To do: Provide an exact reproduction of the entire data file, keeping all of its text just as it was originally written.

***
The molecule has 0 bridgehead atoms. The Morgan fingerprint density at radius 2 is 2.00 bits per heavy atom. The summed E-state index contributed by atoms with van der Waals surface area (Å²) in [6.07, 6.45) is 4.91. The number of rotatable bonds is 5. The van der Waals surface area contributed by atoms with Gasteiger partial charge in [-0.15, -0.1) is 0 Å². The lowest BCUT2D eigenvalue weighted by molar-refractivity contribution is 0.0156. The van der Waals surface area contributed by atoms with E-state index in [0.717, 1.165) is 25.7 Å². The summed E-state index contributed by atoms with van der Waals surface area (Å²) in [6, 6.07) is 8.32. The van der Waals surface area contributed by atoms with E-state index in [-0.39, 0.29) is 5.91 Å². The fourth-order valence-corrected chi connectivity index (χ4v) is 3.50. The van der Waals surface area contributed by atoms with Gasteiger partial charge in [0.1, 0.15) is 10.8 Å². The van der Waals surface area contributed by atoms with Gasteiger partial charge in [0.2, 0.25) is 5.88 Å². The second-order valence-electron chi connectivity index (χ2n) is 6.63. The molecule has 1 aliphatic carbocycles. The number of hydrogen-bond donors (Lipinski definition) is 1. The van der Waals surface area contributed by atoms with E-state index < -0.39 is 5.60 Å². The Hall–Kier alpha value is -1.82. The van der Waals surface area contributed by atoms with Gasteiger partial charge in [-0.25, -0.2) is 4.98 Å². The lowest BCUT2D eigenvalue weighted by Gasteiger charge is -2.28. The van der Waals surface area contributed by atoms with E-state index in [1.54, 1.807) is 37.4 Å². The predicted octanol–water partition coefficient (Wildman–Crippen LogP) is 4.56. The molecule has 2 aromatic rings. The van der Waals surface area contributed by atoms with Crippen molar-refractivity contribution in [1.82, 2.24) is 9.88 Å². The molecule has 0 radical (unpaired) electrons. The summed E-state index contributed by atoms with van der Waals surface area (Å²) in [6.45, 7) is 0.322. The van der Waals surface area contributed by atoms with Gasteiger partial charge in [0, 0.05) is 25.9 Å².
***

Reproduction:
The molecule has 0 bridgehead atoms. The Morgan fingerprint density at radius 2 is 2.00 bits per heavy atom. The summed E-state index contributed by atoms with van der Waals surface area (Å²) in [6.07, 6.45) is 4.91. The number of rotatable bonds is 5. The van der Waals surface area contributed by atoms with Gasteiger partial charge in [-0.15, -0.1) is 0 Å². The lowest BCUT2D eigenvalue weighted by molar-refractivity contribution is 0.0156. The van der Waals surface area contributed by atoms with E-state index in [0.717, 1.165) is 25.7 Å². The summed E-state index contributed by atoms with van der Waals surface area (Å²) in [6, 6.07) is 8.32. The van der Waals surface area contributed by atoms with E-state index in [-0.39, 0.29) is 5.91 Å². The fourth-order valence-corrected chi connectivity index (χ4v) is 3.50. The van der Waals surface area contributed by atoms with Gasteiger partial charge in [0.1, 0.15) is 10.8 Å². The van der Waals surface area contributed by atoms with Gasteiger partial charge in [0.2, 0.25) is 5.88 Å². The second-order valence-electron chi connectivity index (χ2n) is 6.63. The molecule has 1 aliphatic carbocycles. The number of hydrogen-bond donors (Lipinski definition) is 1. The van der Waals surface area contributed by atoms with E-state index < -0.39 is 5.60 Å². The Hall–Kier alpha value is -1.82. The van der Waals surface area contributed by atoms with Gasteiger partial charge in [-0.25, -0.2) is 4.98 Å². The lowest BCUT2D eigenvalue weighted by Gasteiger charge is -2.28. The van der Waals surface area contributed by atoms with E-state index in [1.54, 1.807) is 37.4 Å². The predicted octanol–water partition coefficient (Wildman–Crippen LogP) is 4.56. The molecule has 2 aromatic rings. The van der Waals surface area contributed by atoms with Crippen molar-refractivity contribution in [1.82, 2.24) is 9.88 Å². The molecule has 0 radical (unpaired) electrons. The summed E-state index contributed by atoms with van der Waals surface area (Å²) in [6.45, 7) is 0.322. The van der Waals surface area contributed by atoms with Gasteiger partial charge in [0, 0.05) is 25.9 Å².